Chamblee54

Rotary Four Way Test

Posted in Uncategorized by chamblee54 on September 27, 2010






When PG was a kid, his grandmother lived in a side apartment, in a house on Virginia Avenue. The owner of the house was Mrs. Stuckey. ( PG never learned her “real” name, and assumed that checks were made out to Mrs.) There was a framed piece of paper in Mrs. Stuckey’s hall. The top said “The Four-Way Test of the things we think, say or do” , and featured the logo of the Rotary Club. The four rules were simple, on the surface.

Is it the TRUTH?//Is it FAIR to all Concerned?//Will it build GOODWILL and BETTER FRIENDSHIPS?//Will it be BENEFICIAL to all concerned?

The four way test was written by Herbert J. Taylor. In 1932, Mr.Taylor took over the bankrupt Club Aluminum Company of Chicago. Trying to revive the company during the depression, Mr. Taylor wrote a code of ethics, that would be the basis for the company’s actions.

Many said that the four way test was not practical for the business world. The balancing of integrity and ambition can be daunting. It was said that
“This emphasis on truth, fairness and consideration provide a moral diet so rich that it gives some people “ethical indigestion.”
PG maintains that fair is a baseball hit between first and third base. Sometimes, the umpire makes the wrong call. In the “real world”, the different points of view in a dispute make rendering a fair judgment a difficult task, if not an impossible one.

There is a story about the revival of Club Aluminum.
” One day, the sales manager announced a possible order for 50,000 utensils. Sales were low and the company was still struggling at the bankruptcy level. The senior managers certainly needed and wanted that sale, but there was a hitch. The sales manager learned that the potential customer intended to sell the products at cut-rate prices. “That wouldn’t be fair to our regular dealers who have been advertising and promoting our product consistently,” he said. In one of the toughest decisions the company made that year, the order was turned down. There was no question this transaction would have made a mockery out of The Four-Way Test the company professed to live by.”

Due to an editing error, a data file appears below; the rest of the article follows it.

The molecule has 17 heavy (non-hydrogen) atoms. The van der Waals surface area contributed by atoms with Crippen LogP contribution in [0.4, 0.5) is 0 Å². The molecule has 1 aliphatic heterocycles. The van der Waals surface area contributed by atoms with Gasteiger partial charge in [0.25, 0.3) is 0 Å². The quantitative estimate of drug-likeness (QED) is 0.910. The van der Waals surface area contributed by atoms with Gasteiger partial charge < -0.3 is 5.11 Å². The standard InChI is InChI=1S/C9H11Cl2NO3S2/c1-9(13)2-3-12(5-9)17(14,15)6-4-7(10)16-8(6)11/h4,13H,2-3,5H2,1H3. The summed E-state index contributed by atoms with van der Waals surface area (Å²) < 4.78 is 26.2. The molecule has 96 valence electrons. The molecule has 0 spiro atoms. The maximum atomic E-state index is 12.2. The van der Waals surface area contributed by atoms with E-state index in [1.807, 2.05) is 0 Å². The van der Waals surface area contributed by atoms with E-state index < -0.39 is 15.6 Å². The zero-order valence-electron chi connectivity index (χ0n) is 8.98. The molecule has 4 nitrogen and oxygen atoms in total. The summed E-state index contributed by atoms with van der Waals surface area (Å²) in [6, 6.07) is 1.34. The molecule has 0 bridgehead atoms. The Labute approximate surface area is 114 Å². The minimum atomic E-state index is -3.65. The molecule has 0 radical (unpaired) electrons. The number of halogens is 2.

How did the sales manager learn of the intentions of this buyer? Was he tipped off by one of the “regular customers” who feared competition? Was this “regular customer” lying? Many inspirational stories leave out crucial details.

As it turns out, Club Aluminum did sell enough product to emerge from bankruptcy.
“By 1937, Club Aluminum’s indebtedness was paid off and during the next 15 years, the firm distributed more than $1 million in dividends to its stockholders. Its net worth climbed to more than $2 million.”
Club Aluminum cookware was cast, not spun. It is heavy, and is a prized collectors item today. As for the Club Aluminum company
” Standard International Corporation bought it in 1968. Regalware made and marketed Club Aluminum for a while, but went out of business in the mid-1980s. The brand name was eventually obtained by the Mirro Company.”
This is a repost. Philosophy and rules for living is always a crowd pleaser. Whether or not you  practice what you preach is beside the point. Pictures today are from The Library of Congress.

There is a story above. A company, facing bankruptcy, turned down a huge order because of concerns about how the product would be resold. Today, this seems quaint. Today, the moral thing to do would be to take the order, keep your factory busy, and not worry how it was going to be resold. While some pretend that moral rules are unchanging, the truth is that they do change with the times.

This reminds PG of a story from his days as a blueprinter. With ammonia developed prints, every print is fed by hand, and you have the option to adjust the speed of the machine. Slower prints mean less background, which to some is a higher quality print. ( This is not an issue with digital printing. Some change is indeed progress.)

The company PG worked for was affiliated with a small, family run company in a neighboring city. This company was run by an old fashioned lady, who insisted on adjusting every print to get the perfect background. This was different from the company PG worked for, which ran large jobs for the big city market. To his customers, quality meant getting an acceptable print, DELIVERED ON TIME. Who had the higher standards? Maybe that is a question for the customer to judge.




3 Responses

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  1. Four For Four Fore « Chamblee54 said, on January 14, 2012 at 7:46 pm

    […] is a double repost . These two features have been repeated  before , with text added. Whether the text adds value is a judgement question. For today’s […]

  2. Rules Of Four « Chamblee54 said, on October 3, 2012 at 2:50 pm

    […] is a double repost . These two features have been repeated before , with text added. Whether the text adds value is a judgement question. For today’s […]

  3. Four Way Rules | Chamblee54 said, on October 26, 2014 at 7:08 pm

    […] is a double repost . These two features have been repeated before , with text added. Whether the text adds value is a judgement question. For today’s […]


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